My Asian Century

In 1962 I looked at a map and made a choice. The lesson of the map was bleeding obvious even then.

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In its own way World War II, during which I was born, spoke the same message: YOU ARE HERE! Get used to it!

So I chose to study Asian History at Sydney University in 1962 with two quite brilliant lecturers, Dr Ian Nish and Marjorie Jacobs. We galloped through China and Japan in two terms (Dr Nish) and India in one (Marjorie Jacobs) and never quite got to South East Asia though I had bought the textbook – D G E Hall in those days. I read it anyway. I wrote essays on Ram Mohun Roy and on the Sian Incident 西安事变. Turned out to be the one and only time I topped a subject at Sydney U!

Then at Cronulla High teaching History, among other things, from 1965 (student teacher) through 1966 to 1969, I always Asianised the curriculum – that is I took time out to make time lines showing, or devote a lesson to, what was happening in India, China, Japan, S-E Asia at the same time as, say, Elizabeth I. Indeed my first history job in 1965 was teaching Indonesian history to a Year 10 class – or 4th Year as we called it then.  And of course in the 1960s Cronulla High was a pioneer Indonesian teaching school – the place where I first heard an anklung orchestra – the school had one – or tasted nasi goreng.

Yes, the 1960s, folks.

And then at TIGS from 1971 to 1974 I taught mainly English, but also for a while I was History coordinator and in addition (under the Social Sciences Department) taught Asian Studies. Yes, Asian Studies, and there were even actual published text books and a syllabus and everything. Even before Gough Whitlam, if only just! in 1970 there was even a NSW  HSC subject called Asian Social Studies with 919 candidates. I remember having my class cooking (allegedly) Japanese food from recipes in an Asian Studies text book. We ate it and also fed it to the staff. First time I had ever used soy sauce or cooked bamboo shoots.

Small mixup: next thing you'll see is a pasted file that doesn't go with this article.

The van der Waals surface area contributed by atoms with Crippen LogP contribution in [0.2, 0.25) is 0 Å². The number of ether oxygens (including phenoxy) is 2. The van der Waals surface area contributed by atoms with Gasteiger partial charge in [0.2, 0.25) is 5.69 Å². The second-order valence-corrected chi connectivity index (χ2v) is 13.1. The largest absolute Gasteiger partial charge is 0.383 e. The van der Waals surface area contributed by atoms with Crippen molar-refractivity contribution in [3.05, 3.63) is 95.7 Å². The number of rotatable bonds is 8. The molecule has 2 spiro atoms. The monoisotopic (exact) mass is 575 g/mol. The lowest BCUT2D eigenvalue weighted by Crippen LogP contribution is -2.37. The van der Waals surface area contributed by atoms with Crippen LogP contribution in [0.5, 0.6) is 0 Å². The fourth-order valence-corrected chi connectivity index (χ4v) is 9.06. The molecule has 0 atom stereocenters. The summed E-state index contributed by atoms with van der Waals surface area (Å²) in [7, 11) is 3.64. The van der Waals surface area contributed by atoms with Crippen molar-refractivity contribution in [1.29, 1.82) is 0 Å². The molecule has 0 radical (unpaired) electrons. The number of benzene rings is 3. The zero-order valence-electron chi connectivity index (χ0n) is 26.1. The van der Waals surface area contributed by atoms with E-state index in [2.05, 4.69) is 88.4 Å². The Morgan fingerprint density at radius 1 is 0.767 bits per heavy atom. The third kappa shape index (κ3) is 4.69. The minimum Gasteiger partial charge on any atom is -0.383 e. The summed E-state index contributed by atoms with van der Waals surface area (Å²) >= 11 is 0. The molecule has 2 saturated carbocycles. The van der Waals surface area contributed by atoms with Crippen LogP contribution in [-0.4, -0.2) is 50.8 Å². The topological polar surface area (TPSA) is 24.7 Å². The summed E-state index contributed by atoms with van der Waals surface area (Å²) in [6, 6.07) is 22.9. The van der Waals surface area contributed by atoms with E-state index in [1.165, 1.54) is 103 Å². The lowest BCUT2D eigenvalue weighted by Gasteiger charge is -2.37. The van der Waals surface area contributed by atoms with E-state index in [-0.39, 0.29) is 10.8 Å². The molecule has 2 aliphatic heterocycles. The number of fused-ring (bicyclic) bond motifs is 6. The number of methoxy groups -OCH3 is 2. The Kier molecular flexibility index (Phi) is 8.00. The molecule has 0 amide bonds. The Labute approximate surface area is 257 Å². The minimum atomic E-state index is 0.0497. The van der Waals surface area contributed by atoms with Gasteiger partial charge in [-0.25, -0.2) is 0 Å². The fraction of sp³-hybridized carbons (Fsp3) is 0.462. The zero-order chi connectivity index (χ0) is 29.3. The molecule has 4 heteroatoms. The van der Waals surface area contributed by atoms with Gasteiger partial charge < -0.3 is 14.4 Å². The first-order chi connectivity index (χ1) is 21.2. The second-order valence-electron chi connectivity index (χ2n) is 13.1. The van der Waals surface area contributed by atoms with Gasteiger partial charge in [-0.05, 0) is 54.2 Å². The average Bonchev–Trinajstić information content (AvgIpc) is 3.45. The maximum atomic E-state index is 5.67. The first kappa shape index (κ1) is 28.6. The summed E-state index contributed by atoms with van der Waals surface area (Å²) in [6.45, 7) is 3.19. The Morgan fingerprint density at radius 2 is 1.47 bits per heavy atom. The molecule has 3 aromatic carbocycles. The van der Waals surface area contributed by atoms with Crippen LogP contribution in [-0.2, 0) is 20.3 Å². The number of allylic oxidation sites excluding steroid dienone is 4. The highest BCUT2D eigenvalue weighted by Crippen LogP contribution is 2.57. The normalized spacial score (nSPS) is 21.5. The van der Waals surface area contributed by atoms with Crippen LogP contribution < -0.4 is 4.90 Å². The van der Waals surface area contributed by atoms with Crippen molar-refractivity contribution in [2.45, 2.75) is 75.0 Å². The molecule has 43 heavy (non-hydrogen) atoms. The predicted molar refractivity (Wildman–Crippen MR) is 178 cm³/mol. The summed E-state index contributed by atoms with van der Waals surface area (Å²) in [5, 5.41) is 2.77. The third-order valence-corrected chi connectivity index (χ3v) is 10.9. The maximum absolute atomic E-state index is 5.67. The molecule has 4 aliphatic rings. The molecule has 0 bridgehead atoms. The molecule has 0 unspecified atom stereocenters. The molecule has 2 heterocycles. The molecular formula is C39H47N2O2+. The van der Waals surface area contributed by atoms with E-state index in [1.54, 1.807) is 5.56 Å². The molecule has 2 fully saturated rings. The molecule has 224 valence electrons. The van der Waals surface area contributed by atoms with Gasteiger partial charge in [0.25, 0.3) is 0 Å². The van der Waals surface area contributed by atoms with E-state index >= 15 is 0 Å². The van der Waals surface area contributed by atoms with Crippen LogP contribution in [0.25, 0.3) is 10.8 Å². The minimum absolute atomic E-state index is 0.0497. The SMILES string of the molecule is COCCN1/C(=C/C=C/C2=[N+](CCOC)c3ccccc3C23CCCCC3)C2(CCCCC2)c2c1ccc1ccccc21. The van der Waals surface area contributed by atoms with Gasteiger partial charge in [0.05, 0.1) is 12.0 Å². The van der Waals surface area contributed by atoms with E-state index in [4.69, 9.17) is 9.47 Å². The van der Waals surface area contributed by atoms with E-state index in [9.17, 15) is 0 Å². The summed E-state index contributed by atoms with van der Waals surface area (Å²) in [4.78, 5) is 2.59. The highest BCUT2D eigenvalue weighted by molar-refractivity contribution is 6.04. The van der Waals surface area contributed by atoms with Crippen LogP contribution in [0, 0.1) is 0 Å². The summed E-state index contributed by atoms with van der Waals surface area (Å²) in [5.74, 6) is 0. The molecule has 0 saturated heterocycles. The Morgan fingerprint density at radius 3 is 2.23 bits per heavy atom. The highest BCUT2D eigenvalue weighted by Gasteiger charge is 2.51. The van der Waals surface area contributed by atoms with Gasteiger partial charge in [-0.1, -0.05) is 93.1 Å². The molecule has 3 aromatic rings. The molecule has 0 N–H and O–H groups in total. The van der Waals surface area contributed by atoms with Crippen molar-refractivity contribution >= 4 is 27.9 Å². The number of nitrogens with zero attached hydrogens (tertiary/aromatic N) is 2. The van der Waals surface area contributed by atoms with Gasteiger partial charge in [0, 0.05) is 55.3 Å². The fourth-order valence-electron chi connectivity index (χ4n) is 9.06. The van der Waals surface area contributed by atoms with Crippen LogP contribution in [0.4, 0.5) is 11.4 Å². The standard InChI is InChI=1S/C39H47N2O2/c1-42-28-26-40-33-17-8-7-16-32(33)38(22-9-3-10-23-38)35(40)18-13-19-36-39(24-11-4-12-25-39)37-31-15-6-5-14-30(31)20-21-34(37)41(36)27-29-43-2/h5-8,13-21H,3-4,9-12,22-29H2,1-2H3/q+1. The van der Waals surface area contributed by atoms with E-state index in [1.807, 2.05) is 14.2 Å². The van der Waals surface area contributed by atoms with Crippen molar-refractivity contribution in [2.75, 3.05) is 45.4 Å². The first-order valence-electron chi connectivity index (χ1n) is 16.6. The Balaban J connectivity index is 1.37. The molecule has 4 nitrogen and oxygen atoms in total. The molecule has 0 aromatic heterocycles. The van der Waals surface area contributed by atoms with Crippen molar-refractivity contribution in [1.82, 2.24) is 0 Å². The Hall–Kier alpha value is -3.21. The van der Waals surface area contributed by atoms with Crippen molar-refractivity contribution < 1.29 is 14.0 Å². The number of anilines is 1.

Wollongong High had a thriving Indonesian language group in the 1970s.

And so it goes.

Then of course we had the Keating era where the “Asian century” idea was first floated, though I am not sure the expression was used. We were reminded that we are part of Asia, and the map makes that quite incontrovertible, I would think. We sure as hell are not part of Europe. On the other hand, culturally and institutionally we draw on Britain plus, which also distinguishes us and is in my view something extraordinarily valuable we have to offer the region and something also to be cherished as part of what Australian has come to be. This has never struck me as a terribly difficult balancing act, though we did sadly get plunged into Pauline Hanson going totally batshit about being “swamped by Asians” for a while there and John Howard made sometimes worrying gestures in that direction, knowing where his votes were coming from but also by nature uncomfortable with the Keating era vision and with anything that happened before 1959. On the other hand in the Howard era we (and he) were busily engaged with Asian countries just as much as ever, simply because that is where we are and what is bound to happen. And of course we intervened in East Timor, something I for one supported.